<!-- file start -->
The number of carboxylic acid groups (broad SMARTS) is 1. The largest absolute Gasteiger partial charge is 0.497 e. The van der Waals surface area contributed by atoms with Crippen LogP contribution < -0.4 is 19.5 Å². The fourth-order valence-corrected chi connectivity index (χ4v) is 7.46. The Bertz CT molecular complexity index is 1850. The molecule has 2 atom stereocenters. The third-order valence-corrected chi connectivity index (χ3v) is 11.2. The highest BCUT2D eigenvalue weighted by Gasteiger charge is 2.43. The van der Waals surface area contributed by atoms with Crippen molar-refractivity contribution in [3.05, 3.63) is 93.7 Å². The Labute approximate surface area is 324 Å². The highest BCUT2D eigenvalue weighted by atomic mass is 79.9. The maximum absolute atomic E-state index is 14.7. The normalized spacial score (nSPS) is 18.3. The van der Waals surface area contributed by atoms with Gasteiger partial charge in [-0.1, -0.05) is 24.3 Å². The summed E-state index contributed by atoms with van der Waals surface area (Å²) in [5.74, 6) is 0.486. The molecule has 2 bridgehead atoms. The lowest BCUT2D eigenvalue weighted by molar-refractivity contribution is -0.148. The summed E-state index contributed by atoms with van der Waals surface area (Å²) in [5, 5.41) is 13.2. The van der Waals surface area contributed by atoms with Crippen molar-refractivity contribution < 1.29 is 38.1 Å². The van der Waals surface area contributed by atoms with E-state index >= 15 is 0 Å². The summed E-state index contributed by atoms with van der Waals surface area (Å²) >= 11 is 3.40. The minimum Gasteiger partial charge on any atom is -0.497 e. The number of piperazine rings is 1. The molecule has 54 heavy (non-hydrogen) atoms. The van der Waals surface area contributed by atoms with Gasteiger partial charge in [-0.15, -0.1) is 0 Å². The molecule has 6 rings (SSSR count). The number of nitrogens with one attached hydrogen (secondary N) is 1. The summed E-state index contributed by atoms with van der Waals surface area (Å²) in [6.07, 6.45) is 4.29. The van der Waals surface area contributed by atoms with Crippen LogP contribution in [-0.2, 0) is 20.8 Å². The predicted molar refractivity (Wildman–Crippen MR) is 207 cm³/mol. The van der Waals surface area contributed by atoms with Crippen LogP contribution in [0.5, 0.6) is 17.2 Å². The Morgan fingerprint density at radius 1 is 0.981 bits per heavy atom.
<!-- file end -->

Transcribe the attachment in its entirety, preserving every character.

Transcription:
The number of carboxylic acid groups (broad SMARTS) is 1. The largest absolute Gasteiger partial charge is 0.497 e. The van der Waals surface area contributed by atoms with Crippen LogP contribution < -0.4 is 19.5 Å². The fourth-order valence-corrected chi connectivity index (χ4v) is 7.46. The Bertz CT molecular complexity index is 1850. The molecule has 2 atom stereocenters. The third-order valence-corrected chi connectivity index (χ3v) is 11.2. The highest BCUT2D eigenvalue weighted by Gasteiger charge is 2.43. The van der Waals surface area contributed by atoms with Crippen molar-refractivity contribution in [3.05, 3.63) is 93.7 Å². The Labute approximate surface area is 324 Å². The highest BCUT2D eigenvalue weighted by atomic mass is 79.9. The maximum absolute atomic E-state index is 14.7. The normalized spacial score (nSPS) is 18.3. The van der Waals surface area contributed by atoms with Gasteiger partial charge in [-0.1, -0.05) is 24.3 Å². The summed E-state index contributed by atoms with van der Waals surface area (Å²) in [5.74, 6) is 0.486. The molecule has 2 bridgehead atoms. The lowest BCUT2D eigenvalue weighted by molar-refractivity contribution is -0.148. The summed E-state index contributed by atoms with van der Waals surface area (Å²) in [5, 5.41) is 13.2. The van der Waals surface area contributed by atoms with Crippen molar-refractivity contribution < 1.29 is 38.1 Å². The van der Waals surface area contributed by atoms with E-state index >= 15 is 0 Å². The summed E-state index contributed by atoms with van der Waals surface area (Å²) >= 11 is 3.40. The minimum Gasteiger partial charge on any atom is -0.497 e. The number of piperazine rings is 1. The molecule has 54 heavy (non-hydrogen) atoms. The van der Waals surface area contributed by atoms with Gasteiger partial charge in [-0.15, -0.1) is 0 Å². The molecule has 6 rings (SSSR count). The number of nitrogens with one attached hydrogen (secondary N) is 1. The summed E-state index contributed by atoms with van der Waals surface area (Å²) in [6.07, 6.45) is 4.29. The van der Waals surface area contributed by atoms with Crippen LogP contribution in [-0.2, 0) is 20.8 Å². The predicted molar refractivity (Wildman–Crippen MR) is 207 cm³/mol. The van der Waals surface area contributed by atoms with Crippen LogP contribution in [0.5, 0.6) is 17.2 Å². The Morgan fingerprint density at radius 1 is 0.981 bits per heavy atom.